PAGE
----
Writers have been ... for ... to seek out the truth, the ... the ... and the tiniest of details when they decide to write a ... of any person, present or past. It is
Writers have been challenged for generations to seek out the truth, the oddities, the falsehoods, and the tiniest of details when they decide to write a biography of any person, present or past.
It is not the well-known facts that will sell copies; however,it is the little known, the hidden skeletons, and the gossip-type notes that prompt people to pick up a book about someone's life and read it. This, in itself, is neither good nor bad. This point, however, walks a very narrow road before it becomes the author's perspective or interpretation, and not that of the subject person, and thereby risks falling into the valley of pure fantasy. This is especially a danger when writing about someone no longer with us physically, such as historical figures. Hearsay has its place and at times is essential in understanding, but it should come from those intimately or closely in association with your chosen individual, and not from those who gained their knowledge from uncertain origin or pure speculation.
Humans enjoy finding out how others live, how they make their decisions, and what they felt when confronted with ordinary events. There should be a touch of glamour, a bit of intrigue, and humor all rolled up into a life story of just another person born under different circumstances, given different opportunities, and with a variety of influences, connections, and, oh yes, hopes and dreams.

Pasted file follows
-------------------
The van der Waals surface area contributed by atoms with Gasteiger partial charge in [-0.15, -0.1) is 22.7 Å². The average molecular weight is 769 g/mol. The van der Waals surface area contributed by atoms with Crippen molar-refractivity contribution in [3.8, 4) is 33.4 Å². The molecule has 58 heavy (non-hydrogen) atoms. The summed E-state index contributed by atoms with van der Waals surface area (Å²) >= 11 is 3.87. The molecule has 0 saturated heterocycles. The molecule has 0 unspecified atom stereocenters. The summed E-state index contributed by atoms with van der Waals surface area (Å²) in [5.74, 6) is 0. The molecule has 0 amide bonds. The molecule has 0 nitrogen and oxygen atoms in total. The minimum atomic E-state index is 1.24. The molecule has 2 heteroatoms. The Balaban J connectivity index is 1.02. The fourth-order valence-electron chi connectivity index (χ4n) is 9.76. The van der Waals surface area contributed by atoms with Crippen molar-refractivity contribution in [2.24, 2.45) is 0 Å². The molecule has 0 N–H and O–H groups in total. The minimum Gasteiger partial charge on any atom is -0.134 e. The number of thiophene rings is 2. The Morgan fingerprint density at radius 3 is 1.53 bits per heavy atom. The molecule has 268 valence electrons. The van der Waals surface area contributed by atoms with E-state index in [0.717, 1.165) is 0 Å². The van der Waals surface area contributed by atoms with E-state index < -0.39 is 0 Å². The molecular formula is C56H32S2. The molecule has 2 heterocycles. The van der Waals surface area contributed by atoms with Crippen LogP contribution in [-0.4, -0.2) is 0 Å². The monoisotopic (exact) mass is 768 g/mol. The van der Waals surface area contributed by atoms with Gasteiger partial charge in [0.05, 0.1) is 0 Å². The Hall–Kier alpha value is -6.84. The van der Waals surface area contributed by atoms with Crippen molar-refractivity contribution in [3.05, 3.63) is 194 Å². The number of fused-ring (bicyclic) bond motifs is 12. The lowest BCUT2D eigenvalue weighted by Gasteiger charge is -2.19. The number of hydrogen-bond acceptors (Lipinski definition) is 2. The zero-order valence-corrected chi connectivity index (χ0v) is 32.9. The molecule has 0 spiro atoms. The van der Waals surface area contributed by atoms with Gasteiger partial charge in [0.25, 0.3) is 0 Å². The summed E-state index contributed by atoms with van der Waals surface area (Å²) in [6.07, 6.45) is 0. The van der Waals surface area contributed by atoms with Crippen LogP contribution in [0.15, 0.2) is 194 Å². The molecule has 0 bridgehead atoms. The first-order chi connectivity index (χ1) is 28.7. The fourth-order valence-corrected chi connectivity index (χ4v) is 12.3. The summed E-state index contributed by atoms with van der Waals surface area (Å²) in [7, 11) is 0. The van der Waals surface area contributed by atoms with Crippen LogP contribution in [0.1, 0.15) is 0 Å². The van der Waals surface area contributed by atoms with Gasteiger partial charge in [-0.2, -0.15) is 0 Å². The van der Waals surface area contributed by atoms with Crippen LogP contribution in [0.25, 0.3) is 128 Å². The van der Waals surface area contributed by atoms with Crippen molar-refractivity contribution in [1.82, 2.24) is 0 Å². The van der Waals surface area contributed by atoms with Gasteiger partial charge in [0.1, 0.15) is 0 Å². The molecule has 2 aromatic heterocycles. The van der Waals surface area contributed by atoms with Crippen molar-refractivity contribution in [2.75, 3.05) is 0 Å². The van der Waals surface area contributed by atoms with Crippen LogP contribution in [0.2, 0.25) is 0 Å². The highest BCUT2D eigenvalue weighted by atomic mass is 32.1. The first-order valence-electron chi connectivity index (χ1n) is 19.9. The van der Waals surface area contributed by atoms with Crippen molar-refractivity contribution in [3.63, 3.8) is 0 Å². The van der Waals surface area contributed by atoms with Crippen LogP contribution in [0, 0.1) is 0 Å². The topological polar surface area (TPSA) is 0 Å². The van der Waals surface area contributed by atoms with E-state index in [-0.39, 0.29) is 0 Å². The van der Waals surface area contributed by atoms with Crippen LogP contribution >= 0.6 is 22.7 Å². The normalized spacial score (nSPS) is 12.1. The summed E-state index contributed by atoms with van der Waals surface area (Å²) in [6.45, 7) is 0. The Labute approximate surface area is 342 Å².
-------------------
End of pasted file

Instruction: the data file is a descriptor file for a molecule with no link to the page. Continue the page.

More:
Biographies are read to fulfill the human need to "know" what others are doing, thinking, and how they spend their time, talent, and monetary means. People want to learn, compare, gloat, or gain spiritual insight into how they can combat a future full of uncertainties, mystery, heartache, and fulfillment. We are all complex - and as the years advance this complex nature deepens and widens so that with research and searching out the best information we have access to,we can survive and grow. Also, there is the innate urge to pass on ideas, solutions, and suggestions. The next generation should at least have a head start on problem solving, and combating the ghosts from the past while meeting the angels of the future.
If, as a writer, you decide to try your hand at a biography, there is only one key word, one mantra, one road to follow - and that is research. Research in the form of reading, interviewing, asking questions at old haunts and favorite places is a concrete base to work from.
It is eating in the same cafe, walking the same path, and placing yourself along the same riverbank to get the "feeling" of what your subject saw and why that vision may or may not have had a profound effect. While no author can keep their own emotions, their own personality out of their writing, the urge to transpose your individuality into a segment will only take away from that of the subject individual. Your goal is to gain insight into where to hunt, who to track down, and to answer the question of "why."
While all lives protect their right to privacy, any invastion of this right should always be done discreetly and with only the highest intentions. We are all gathered on the same planet we call home.